Explore a World of Flavor at Chicago's Best Ethnic Steakhouses
Steakhouses may seem an all-American Midwestern tradition, but they extend well beyond our borders, and fortunately Chicago restaurants provide a comprehensive steakhouse variety with cuisines as far flung as German and Japanese. For a taste of eclectic beef, you can’t go wrong with these picks:
Rural Society: If there’s one country that loves beef as much as the U.S., it’s Argentina. Cattle is an enormous industry down there, and of some of the highest quality in the world. The South American meat takes center-stage at Streeterville’s Rural Society, a burly endeavor from celeb chef Jose Garces and executive chef Cory Morris. The restaurant is not only a thoroughly transportive experience by design, with an aromatic dining room designed to resemble an equine hideaway, but the food hits the nail on the head too. Meats are wood-grilled to succulent perfect, adapting a pleasant and addictive smoky aroma throughout. While a few cuts come from American farms, others hail from South America, offering something different for the Chicago steak landscape. Try the bife de chorizo, a grass-fed rib-eye from Uruguay, or the tenderloin also from Uruguay. Pair the meat with any of Rural Society’s killer vegetables, starters, or potato dishes and you’ve got a match made in meaty heaven.
Harry Caray’s Italian Steakhouse: As the name suggests, this is one of the few places where you can indulge your appetite for steaks and Italian pastas at the same time, and have them both be done so well. Start with apps like Italian wedding soup, calamari, and truffled arancini before moving on to rigatoni alla vodka, bucatini pomodoro, and crab cavatelli brimming with fresh artichoke hearts, heirloom tomatoes, ricotta, shallots, and lemon zest. The meaty entrees are just as noteworthy, available in multiple portions and cuts, like filet mignon, NY strip, bone-in rib-eye, and even a bison filet. Guests can add truffle butter, horseradish crust, Gorgonzola, and peppercorn with Bordelaise to any steak of their choosing too. Don't forget Harry's is the home of Chicken Vesuvio. The Original Chicago Dish!
Bavette’s Bar & Boeuf: Unlike your standard Midwestern fare, the steakhouse fixings at Bavette’s bring a discerning richness in a whole new way. For instance, hors d’oeuvres include foie gras terrine with Cognac and quatre epices and baked goat cheese ca. 1992 with red sauce and fines herbes. For steaks, there’s steak frites with bearnaise and a petite duchess cut with roasted tomato and herb butter. Even the sides and “Odds N’ Ends” skew French, with items like pomme frites with garlic aioli, beef tongue with fingerlings, roasted bone marrow with caramelized red onion jam, and creamed spinach with blue cheese.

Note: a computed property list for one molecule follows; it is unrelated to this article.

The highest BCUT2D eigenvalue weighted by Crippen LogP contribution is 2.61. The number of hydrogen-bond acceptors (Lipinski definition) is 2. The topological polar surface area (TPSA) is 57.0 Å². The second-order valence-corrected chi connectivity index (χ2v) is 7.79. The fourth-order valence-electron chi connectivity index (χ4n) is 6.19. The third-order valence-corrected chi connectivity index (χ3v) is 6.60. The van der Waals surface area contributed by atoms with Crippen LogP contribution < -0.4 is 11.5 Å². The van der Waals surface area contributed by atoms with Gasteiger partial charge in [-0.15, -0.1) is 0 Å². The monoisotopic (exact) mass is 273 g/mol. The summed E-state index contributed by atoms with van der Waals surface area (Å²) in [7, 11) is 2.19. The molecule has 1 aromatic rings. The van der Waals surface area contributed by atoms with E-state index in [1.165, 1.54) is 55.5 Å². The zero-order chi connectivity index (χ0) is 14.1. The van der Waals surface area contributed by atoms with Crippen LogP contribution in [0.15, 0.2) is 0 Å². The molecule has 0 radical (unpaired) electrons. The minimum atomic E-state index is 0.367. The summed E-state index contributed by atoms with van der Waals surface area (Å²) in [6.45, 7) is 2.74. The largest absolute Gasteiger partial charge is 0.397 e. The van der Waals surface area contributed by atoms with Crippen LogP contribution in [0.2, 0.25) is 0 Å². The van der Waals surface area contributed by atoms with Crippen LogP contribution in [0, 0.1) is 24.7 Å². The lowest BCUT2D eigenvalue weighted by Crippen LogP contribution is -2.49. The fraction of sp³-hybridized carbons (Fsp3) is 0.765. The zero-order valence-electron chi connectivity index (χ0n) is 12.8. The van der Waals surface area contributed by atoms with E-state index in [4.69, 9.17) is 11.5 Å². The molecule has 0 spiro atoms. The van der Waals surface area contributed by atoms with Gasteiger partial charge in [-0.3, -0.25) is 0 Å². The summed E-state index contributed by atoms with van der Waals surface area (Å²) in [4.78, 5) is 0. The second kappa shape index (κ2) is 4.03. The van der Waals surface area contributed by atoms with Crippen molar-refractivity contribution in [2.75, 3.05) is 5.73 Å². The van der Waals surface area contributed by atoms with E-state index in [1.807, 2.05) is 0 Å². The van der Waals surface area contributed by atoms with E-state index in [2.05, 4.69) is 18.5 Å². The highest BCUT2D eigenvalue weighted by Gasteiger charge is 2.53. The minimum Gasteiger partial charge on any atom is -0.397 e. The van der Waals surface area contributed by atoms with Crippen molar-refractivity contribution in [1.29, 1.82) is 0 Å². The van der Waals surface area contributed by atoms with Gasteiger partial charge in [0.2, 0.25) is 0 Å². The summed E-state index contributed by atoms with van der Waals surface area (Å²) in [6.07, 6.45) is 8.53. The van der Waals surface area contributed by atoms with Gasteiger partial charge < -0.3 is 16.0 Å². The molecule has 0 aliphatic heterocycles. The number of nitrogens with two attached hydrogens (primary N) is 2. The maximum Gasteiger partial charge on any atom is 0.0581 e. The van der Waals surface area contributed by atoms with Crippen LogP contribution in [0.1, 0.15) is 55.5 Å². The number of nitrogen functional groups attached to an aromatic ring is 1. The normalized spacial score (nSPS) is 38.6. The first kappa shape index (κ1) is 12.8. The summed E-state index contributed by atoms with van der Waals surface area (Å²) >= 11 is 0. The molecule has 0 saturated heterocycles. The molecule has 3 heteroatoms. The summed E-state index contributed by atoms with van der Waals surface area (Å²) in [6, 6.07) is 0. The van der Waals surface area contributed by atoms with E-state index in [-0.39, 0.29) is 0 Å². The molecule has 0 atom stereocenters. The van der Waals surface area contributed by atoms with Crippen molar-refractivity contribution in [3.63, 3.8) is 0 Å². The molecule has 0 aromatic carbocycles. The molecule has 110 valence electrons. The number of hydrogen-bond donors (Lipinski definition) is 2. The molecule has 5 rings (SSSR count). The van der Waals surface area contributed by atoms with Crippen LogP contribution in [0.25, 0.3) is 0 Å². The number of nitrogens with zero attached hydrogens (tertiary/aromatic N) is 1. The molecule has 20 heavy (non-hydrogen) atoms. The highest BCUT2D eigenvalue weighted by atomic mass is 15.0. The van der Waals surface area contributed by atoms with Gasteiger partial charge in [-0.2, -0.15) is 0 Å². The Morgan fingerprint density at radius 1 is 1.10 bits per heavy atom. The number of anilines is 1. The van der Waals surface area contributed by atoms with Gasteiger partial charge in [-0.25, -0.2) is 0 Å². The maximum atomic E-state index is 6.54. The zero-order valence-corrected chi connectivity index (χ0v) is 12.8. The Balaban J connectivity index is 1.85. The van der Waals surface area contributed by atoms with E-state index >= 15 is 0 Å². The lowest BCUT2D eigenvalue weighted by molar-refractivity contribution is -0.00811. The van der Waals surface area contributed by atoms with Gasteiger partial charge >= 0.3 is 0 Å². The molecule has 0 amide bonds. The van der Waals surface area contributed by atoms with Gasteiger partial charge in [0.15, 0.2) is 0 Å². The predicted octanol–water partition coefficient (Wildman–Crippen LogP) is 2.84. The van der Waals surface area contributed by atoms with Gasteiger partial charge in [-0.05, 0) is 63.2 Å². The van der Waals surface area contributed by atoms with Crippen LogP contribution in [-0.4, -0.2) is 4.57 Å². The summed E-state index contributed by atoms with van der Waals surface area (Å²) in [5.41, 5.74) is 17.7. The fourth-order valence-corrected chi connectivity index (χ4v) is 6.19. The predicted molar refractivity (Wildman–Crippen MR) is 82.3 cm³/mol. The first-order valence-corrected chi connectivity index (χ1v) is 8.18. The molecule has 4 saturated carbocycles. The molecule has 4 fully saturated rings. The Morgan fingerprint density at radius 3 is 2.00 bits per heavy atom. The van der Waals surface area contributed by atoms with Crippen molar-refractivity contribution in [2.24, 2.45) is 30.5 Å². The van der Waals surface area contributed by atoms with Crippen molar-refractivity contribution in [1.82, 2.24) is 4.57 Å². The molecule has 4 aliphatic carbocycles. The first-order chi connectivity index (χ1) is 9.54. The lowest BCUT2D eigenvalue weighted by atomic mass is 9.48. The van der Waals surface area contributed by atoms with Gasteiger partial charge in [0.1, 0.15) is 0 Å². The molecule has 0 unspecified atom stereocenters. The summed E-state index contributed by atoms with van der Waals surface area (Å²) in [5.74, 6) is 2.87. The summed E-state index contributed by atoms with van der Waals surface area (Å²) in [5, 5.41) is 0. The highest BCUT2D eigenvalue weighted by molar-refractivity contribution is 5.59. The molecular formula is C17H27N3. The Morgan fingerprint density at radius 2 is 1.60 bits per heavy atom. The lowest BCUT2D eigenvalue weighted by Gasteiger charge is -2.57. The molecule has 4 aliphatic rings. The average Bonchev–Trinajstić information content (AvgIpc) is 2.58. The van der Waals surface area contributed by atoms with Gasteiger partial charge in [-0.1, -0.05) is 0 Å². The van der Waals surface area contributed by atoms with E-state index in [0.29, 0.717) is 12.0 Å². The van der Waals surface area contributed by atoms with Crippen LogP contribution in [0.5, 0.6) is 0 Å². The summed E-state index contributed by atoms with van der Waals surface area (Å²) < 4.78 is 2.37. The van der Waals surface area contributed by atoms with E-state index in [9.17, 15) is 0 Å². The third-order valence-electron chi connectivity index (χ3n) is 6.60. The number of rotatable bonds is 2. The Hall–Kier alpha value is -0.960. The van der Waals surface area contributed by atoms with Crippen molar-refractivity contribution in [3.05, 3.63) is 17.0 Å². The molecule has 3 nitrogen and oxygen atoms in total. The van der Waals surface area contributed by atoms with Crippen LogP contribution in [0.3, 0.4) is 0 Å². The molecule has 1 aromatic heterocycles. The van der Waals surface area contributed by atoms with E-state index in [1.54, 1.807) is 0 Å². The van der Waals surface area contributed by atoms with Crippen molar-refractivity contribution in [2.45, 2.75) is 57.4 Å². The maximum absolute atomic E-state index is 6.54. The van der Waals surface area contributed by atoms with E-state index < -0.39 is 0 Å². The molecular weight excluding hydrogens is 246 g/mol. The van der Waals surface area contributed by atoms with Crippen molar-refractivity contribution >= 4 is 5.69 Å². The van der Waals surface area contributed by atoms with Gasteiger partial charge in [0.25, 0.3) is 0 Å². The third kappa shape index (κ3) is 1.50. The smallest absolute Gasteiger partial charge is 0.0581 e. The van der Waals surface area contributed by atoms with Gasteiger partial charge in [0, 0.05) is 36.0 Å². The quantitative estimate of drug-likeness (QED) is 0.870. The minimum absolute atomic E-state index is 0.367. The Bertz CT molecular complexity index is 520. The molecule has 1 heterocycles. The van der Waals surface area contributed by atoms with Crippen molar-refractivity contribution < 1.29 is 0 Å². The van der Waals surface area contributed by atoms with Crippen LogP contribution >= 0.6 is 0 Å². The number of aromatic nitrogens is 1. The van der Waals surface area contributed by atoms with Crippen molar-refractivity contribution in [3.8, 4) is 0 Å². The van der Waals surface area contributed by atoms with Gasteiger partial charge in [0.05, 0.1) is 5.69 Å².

Boeufhaus: One of the biggest dining surprises in Chicago last year was this humble, pint-sized steakhouse on the edge of Ukrainian Village and Humboldt Park, a very unlikely locale for a German-accented restaurant like this. The surprises keep on coming throughout the night at this dimly lit enclave, from starters like tarte flambee and short rib beignets to a pork sausage called fleischschnacka, a charred sourdough stracciatella, boeuf tartare, and cauliflower gratin with Gruyere, bechamel, and herbed breadcrumbs. Then there are the entrees, which run the gamut from dry-aged rib-eyes and steak frites to duck breast with choucroute and a lardo-wrapped veal loin with mustard jus, garlic spinach, and marrow gnocchi.
Roka Akor: Few places master surf and turf so effortlessly quite like Roka Akor, the River North steakhouse with a penchant for sushi and omakases. It’s one of the few places where you can preface your steakhouse experience with items like robata grilled artichoke, hamachi tartare, and lobster-red miso soup. Steaks here get cooked on the piping hot robata grill, achieving a decadent sear before getting dressed by sauces like chili-ginger sauce and wafu dressing. Steak options include a prime beef filet, a prime rib-eye, prime skirt steak, and New York strip loin.
Revolucion: In Lakeview, another steakhouse serving a surprising dining experience is Revolucion. Not only is the neighborhood far from typical, but the Mexican-leaning cuisine fuses an all-American pastime with some zesty south of the border flavor. Here, appetizers include guacamole, ceviche, and cecina steak taquiza, which consists of three housemade tortilla tacos stuffed with grilled steak, pinto beans, melted Chihuahua cheese, pico de gallo, and avocado-tomatillo salsa. Even the steaks get some uncommon accents, like accompanying cotija-guajillo fries, queso fundido crust, epazote-peppercorn rub, ancho bernaise sauce, and creamy tomatillo jalapeno.